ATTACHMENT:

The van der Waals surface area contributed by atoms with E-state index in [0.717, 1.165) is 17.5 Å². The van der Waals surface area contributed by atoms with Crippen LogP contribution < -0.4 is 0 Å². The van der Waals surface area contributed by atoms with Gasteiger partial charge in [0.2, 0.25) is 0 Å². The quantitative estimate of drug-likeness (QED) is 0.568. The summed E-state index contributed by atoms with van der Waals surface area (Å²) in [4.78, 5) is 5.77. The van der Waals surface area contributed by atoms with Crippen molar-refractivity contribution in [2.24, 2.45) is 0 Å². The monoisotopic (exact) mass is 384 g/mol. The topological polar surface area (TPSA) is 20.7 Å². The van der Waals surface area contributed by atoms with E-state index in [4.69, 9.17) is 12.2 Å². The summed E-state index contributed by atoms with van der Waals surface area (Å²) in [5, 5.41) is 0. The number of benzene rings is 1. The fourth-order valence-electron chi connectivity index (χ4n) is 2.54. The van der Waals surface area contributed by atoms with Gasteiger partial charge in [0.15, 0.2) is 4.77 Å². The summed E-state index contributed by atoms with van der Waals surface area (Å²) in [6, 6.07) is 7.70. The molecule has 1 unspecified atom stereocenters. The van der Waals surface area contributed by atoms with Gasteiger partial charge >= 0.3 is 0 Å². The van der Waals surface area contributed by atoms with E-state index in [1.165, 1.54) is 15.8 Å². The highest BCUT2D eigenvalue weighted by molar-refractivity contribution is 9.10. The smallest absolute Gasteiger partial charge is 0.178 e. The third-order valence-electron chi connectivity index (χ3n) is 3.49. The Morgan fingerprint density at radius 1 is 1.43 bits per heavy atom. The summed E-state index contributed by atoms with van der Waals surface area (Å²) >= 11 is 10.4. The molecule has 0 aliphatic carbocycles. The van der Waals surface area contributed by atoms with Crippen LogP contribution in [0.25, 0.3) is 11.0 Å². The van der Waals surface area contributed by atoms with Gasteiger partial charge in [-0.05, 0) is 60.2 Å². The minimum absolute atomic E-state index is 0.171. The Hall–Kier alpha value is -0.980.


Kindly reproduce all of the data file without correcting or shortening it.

The van der Waals surface area contributed by atoms with E-state index in [0.717, 1.165) is 17.5 Å². The van der Waals surface area contributed by atoms with Crippen LogP contribution < -0.4 is 0 Å². The van der Waals surface area contributed by atoms with Gasteiger partial charge in [0.2, 0.25) is 0 Å². The quantitative estimate of drug-likeness (QED) is 0.568. The summed E-state index contributed by atoms with van der Waals surface area (Å²) in [4.78, 5) is 5.77. The van der Waals surface area contributed by atoms with Crippen molar-refractivity contribution in [2.24, 2.45) is 0 Å². The monoisotopic (exact) mass is 384 g/mol. The topological polar surface area (TPSA) is 20.7 Å². The van der Waals surface area contributed by atoms with E-state index in [4.69, 9.17) is 12.2 Å². The summed E-state index contributed by atoms with van der Waals surface area (Å²) in [5, 5.41) is 0. The number of benzene rings is 1. The fourth-order valence-electron chi connectivity index (χ4n) is 2.54. The van der Waals surface area contributed by atoms with Gasteiger partial charge in [0.15, 0.2) is 4.77 Å². The summed E-state index contributed by atoms with van der Waals surface area (Å²) in [6, 6.07) is 7.70. The molecule has 1 unspecified atom stereocenters. The van der Waals surface area contributed by atoms with Gasteiger partial charge >= 0.3 is 0 Å². The van der Waals surface area contributed by atoms with E-state index in [1.165, 1.54) is 15.8 Å². The highest BCUT2D eigenvalue weighted by molar-refractivity contribution is 9.10. The smallest absolute Gasteiger partial charge is 0.178 e. The third-order valence-electron chi connectivity index (χ3n) is 3.49. The Morgan fingerprint density at radius 1 is 1.43 bits per heavy atom. The summed E-state index contributed by atoms with van der Waals surface area (Å²) >= 11 is 10.4. The molecule has 0 aliphatic carbocycles. The van der Waals surface area contributed by atoms with Crippen LogP contribution in [0.25, 0.3) is 11.0 Å². The van der Waals surface area contributed by atoms with Gasteiger partial charge in [-0.05, 0) is 60.2 Å². The minimum absolute atomic E-state index is 0.171. The Hall–Kier alpha value is -0.980.